Generation Now: Understanding and Engaging Jewish Teens Today

Generation Now CoverUnveiling new research that offers 14 outcomes Jewish teen initiatives can strive to achieve
Part 1 of 2

By David Bryfman

As the field of Jewish education evolves, more funders, organizations, practitioners, and families want real answers to a seemingly simple question: Are our efforts achieving results? The days of merely counting individuals walking through a door are, thankfully, over. We have moved on from the narrow discussions focused solely on “reaching” individuals. This evolved thinking by nearly all stakeholders in the field is a welcome development, particularly in the area of teen Jewish education and engagement.

Yet, until now, the field has had no uniformed way across organizations and initiatives to measure the success of our Jewish teen initiatives.

This void, and challenge, has been a focus of The Jewish Education Project – through our work as head of the National Incubator for Community-Based Jewish Teen Initiatives – for two and a half years. Over all the years, after all the funding, and even with all the teen initiatives, the field, collectively, had no common outcomes that we strived to achieve and measure ourselves against. Now, “we” do.

Commissioned by the Jim Joseph Foundation, Lippman Kanfer Foundation for Living Torah, the Charles and Lynn Schusterman Family Foundation, and The Marcus Foundation, the new report, Generation Now: Understanding and Engaging Jewish Teens Today is the result of years of research and efforts in Jewish teen education and engagement. The impetus for the new report can be traced back to the Jim Joseph Foundation’s 2013 report, Effective Strategies for Educating and Engaging Jewish Teens, and the subsequent funder collaborative that resulted.

Now, following the collaborative work of our own researchers and a team of evaluators from Rosov Consulting, The Jewish Education Project is excited to unveil shared outcomes, indicators, and measurement tools that will gauge Jewish education and engagement among teens participating in Jewish experiences. We believe these mechanisms will have major ramifications for all elements of teen Jewish education and engagement – from the funding and design of initiatives to the practitioners who interact directly with teens.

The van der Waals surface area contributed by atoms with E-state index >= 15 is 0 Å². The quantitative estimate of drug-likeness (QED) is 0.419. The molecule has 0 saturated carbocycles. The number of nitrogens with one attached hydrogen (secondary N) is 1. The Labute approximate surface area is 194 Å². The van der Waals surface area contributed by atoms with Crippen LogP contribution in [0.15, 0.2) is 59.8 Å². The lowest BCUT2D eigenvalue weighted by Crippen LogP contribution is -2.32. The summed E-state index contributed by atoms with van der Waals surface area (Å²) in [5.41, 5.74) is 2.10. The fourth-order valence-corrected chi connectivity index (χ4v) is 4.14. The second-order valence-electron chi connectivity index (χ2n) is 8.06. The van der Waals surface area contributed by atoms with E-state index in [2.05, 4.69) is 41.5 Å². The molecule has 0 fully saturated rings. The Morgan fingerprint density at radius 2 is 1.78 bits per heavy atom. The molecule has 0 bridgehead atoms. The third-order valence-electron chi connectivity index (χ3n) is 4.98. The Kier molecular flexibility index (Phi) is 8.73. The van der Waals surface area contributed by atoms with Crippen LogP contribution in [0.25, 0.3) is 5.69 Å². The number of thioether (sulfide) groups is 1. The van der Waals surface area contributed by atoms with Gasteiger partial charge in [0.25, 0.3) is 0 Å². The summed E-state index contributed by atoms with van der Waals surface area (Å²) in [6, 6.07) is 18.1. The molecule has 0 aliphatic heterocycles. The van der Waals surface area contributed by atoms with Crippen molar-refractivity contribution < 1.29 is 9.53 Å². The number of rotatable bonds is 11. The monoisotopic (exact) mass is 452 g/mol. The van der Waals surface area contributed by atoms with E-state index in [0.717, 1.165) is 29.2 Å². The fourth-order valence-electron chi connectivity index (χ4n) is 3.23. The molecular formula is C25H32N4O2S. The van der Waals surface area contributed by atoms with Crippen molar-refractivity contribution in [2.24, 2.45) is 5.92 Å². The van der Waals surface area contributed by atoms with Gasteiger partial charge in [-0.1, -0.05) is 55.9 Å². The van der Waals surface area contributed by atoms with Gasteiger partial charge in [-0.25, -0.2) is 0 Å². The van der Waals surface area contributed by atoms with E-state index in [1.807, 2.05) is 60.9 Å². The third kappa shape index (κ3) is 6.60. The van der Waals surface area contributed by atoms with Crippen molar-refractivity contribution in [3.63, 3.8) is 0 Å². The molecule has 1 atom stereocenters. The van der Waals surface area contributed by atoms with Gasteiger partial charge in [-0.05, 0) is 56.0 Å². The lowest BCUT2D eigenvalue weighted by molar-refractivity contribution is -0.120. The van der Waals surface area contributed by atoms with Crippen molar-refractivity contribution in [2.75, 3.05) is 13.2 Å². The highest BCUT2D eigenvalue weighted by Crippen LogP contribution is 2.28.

Through a comprehensive qualitative research process – including digital ethnographies, 16 in-person focus groups with teens from Atlanta, Boston, Denver, and Los Angeles, along with other research – we began to more fully understand teens and began crystalizing hypotheses around what “success” from Jewish teen initiatives might look like. This work was greatly informed by initial pilot research with teens we conducted in Westchester County, New York.

We unpack many of these concepts below. But, in short, the research informs a new, significant paradigm shift in how we approach teens themselves, and the Jewish teen initiatives offered to them, moving beyond thinking about teens as recipients of Jewish learning experiences. We don’t want to ask, “What can we do to these teens?” We don’t even want to narrowly focus on how we can “empower” teens (a term that, to some extent, has lost meaning).

Rather, the paramount question is: How might we understand and engage the teen as a whole person, and how can Judaism enrich and deeply influence his or her whole life?

Paradigm ShiftAnd this is what we now put forth to the community: 14 outcomes that can be utilized across organizations and programs to determine if we, collectively, offer teens Jewish opportunities that actually “move the needle” in the areas outlined in the model above. You also can see here for a more detailed breakdown of these outcomes; each grouped into different categories, painting a multi-level picture and further conveying how these outcomes relate back to the questions.